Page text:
In March 1966, LIFE magazine published a feature under the quietly chilling headline, “The Crime of Being Married.” Illustrated with photographs by Grey Villet, the article told the story of Richard and Mildred Loving, a married interracial couple battling Virginia’s anti-miscegenation statutes. Villet’s warm, intimate pictures revealed a close-knit family, including children and grandparents, living their lives in opposition to a patently unjust law — but also captured eloquent moments that suggested just how heavily the Loving’s defiance of that law weighed on the very private couple.
The LIFE article and Villet’s images, read and viewed today, assume a poignancy and power perhaps unimagined by the magazine’s readers in 1966. The couple, after all, was awaiting an appeal on a court ruling that had, in effect, banished them from their hometown. At the time, the Lovings were adamant (in their own unassuming way) that they had no interest in being cast as Civil Rights heroes. All they wanted was to live their lives and raise their children in peace.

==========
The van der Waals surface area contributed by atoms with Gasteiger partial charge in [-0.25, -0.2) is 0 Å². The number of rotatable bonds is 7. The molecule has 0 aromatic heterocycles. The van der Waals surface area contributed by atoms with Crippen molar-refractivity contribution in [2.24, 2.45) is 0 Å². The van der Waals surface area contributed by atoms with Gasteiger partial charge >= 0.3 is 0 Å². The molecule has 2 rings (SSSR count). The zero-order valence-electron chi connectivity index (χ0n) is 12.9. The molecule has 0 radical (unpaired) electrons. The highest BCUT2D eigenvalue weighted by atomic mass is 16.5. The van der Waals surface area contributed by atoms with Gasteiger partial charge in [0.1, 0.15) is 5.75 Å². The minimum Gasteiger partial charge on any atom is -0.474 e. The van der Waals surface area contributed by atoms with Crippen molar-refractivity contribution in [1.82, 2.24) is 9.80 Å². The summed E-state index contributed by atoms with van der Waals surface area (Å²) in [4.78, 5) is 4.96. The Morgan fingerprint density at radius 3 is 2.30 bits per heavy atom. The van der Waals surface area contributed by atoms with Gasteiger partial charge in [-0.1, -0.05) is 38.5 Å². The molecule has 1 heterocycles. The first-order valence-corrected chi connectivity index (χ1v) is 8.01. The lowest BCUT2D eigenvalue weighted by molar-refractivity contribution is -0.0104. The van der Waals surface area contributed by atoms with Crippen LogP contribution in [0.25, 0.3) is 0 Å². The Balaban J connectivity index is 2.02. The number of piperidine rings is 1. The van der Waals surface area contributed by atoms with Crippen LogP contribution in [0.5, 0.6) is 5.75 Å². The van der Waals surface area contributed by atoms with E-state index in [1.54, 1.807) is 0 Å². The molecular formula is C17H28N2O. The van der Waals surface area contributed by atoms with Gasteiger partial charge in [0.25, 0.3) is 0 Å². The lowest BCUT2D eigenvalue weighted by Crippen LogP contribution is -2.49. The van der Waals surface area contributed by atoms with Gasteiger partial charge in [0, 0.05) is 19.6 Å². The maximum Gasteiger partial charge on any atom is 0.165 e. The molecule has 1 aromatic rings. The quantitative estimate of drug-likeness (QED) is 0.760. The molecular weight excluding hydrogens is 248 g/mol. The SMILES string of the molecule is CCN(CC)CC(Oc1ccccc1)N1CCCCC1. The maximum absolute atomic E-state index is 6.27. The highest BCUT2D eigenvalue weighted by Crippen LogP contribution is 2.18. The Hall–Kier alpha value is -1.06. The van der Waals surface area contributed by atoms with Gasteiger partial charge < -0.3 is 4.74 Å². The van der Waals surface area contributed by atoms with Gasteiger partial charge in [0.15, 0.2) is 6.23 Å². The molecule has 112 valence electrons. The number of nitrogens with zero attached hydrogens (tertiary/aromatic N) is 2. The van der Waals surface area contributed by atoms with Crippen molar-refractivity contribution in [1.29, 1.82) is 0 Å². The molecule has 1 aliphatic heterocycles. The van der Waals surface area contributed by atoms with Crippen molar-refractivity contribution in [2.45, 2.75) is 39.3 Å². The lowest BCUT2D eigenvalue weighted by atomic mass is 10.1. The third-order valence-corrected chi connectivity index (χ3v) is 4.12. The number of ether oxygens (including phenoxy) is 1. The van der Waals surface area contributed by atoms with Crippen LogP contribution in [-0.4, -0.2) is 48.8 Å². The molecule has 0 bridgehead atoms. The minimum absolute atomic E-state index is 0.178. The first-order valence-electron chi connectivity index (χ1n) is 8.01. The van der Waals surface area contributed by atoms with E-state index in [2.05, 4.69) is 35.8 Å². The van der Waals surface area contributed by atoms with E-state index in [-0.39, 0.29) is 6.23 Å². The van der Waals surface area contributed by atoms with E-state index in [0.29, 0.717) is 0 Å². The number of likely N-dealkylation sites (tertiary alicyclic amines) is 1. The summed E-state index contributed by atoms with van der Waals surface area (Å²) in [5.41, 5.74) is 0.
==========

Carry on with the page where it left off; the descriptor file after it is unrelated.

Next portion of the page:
But decades later, we know what the people in Villet’s published photographs — a frowning Richard Loving; Mildred Loving, her eyes downcast — might have hoped and prayed for, but could never ultimately count on: namely, that a year later, on June 12, 1967, the U.S. Supreme Court finally and unanimously decided the case of Loving v. Virginia, ruling against the state and finding all anti-miscegenation laws across the country unconstitutional.
Here, LIFE.com presents a gallery of Grey Villet’s photos of the Lovings, along with sections of the article (below) that appeared in the March 18, 1966, issue of LIFE: